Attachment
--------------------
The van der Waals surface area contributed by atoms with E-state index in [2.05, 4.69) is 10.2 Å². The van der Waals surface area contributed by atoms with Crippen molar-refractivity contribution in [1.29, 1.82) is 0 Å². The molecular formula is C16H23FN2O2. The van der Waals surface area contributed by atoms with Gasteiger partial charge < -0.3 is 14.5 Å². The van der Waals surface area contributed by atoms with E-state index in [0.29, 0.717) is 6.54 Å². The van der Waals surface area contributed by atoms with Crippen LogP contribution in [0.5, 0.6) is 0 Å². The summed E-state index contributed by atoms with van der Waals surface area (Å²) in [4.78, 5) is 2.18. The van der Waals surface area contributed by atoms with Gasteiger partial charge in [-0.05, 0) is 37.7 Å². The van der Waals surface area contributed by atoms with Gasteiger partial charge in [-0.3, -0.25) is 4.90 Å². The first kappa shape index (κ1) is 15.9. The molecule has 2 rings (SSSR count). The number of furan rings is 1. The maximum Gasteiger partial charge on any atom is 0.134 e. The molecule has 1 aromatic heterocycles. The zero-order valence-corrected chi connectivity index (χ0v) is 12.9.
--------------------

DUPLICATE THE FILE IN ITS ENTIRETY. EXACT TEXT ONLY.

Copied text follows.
The van der Waals surface area contributed by atoms with E-state index in [2.05, 4.69) is 10.2 Å². The van der Waals surface area contributed by atoms with Crippen molar-refractivity contribution in [1.29, 1.82) is 0 Å². The molecular formula is C16H23FN2O2. The van der Waals surface area contributed by atoms with Gasteiger partial charge < -0.3 is 14.5 Å². The van der Waals surface area contributed by atoms with E-state index in [0.29, 0.717) is 6.54 Å². The van der Waals surface area contributed by atoms with Crippen LogP contribution in [0.5, 0.6) is 0 Å². The summed E-state index contributed by atoms with van der Waals surface area (Å²) in [4.78, 5) is 2.18. The van der Waals surface area contributed by atoms with Gasteiger partial charge in [-0.05, 0) is 37.7 Å². The van der Waals surface area contributed by atoms with Gasteiger partial charge in [-0.3, -0.25) is 4.90 Å². The first kappa shape index (κ1) is 15.9. The molecule has 2 rings (SSSR count). The number of furan rings is 1. The maximum Gasteiger partial charge on any atom is 0.134 e. The molecule has 1 aromatic heterocycles. The zero-order valence-corrected chi connectivity index (χ0v) is 12.9.